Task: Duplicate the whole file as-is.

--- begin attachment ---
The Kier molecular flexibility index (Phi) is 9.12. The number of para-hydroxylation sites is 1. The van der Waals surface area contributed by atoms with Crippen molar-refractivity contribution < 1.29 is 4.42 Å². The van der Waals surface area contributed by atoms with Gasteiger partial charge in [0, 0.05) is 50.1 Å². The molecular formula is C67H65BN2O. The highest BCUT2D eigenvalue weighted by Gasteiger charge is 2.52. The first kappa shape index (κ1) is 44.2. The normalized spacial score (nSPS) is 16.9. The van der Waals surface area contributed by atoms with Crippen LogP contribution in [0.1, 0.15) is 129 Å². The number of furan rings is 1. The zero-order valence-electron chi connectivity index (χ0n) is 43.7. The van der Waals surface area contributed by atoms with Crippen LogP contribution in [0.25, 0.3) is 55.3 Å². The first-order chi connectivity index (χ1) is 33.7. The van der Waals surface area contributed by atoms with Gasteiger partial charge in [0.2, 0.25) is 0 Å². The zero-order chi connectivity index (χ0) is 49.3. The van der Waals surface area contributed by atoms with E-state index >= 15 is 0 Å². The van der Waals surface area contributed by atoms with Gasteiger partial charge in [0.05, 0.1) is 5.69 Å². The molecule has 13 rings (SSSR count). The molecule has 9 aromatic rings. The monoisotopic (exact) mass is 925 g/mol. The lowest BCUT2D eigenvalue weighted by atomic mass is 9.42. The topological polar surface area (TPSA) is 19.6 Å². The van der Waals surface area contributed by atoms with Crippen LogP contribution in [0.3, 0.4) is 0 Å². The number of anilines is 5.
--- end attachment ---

The Kier molecular flexibility index (Phi) is 9.12. The number of para-hydroxylation sites is 1. The van der Waals surface area contributed by atoms with Crippen molar-refractivity contribution < 1.29 is 4.42 Å². The van der Waals surface area contributed by atoms with Gasteiger partial charge in [0, 0.05) is 50.1 Å². The molecular formula is C67H65BN2O. The highest BCUT2D eigenvalue weighted by Gasteiger charge is 2.52. The first kappa shape index (κ1) is 44.2. The normalized spacial score (nSPS) is 16.9. The van der Waals surface area contributed by atoms with Crippen LogP contribution in [0.1, 0.15) is 129 Å². The number of furan rings is 1. The zero-order valence-electron chi connectivity index (χ0n) is 43.7. The van der Waals surface area contributed by atoms with Crippen LogP contribution in [0.25, 0.3) is 55.3 Å². The first-order chi connectivity index (χ1) is 33.7. The van der Waals surface area contributed by atoms with Gasteiger partial charge in [0.2, 0.25) is 0 Å². The zero-order chi connectivity index (χ0) is 49.3. The van der Waals surface area contributed by atoms with E-state index >= 15 is 0 Å². The van der Waals surface area contributed by atoms with Gasteiger partial charge in [0.05, 0.1) is 5.69 Å². The molecule has 13 rings (SSSR count). The molecule has 9 aromatic rings. The monoisotopic (exact) mass is 925 g/mol. The lowest BCUT2D eigenvalue weighted by atomic mass is 9.42. The topological polar surface area (TPSA) is 19.6 Å². The van der Waals surface area contributed by atoms with Crippen LogP contribution in [0.3, 0.4) is 0 Å². The number of anilines is 5.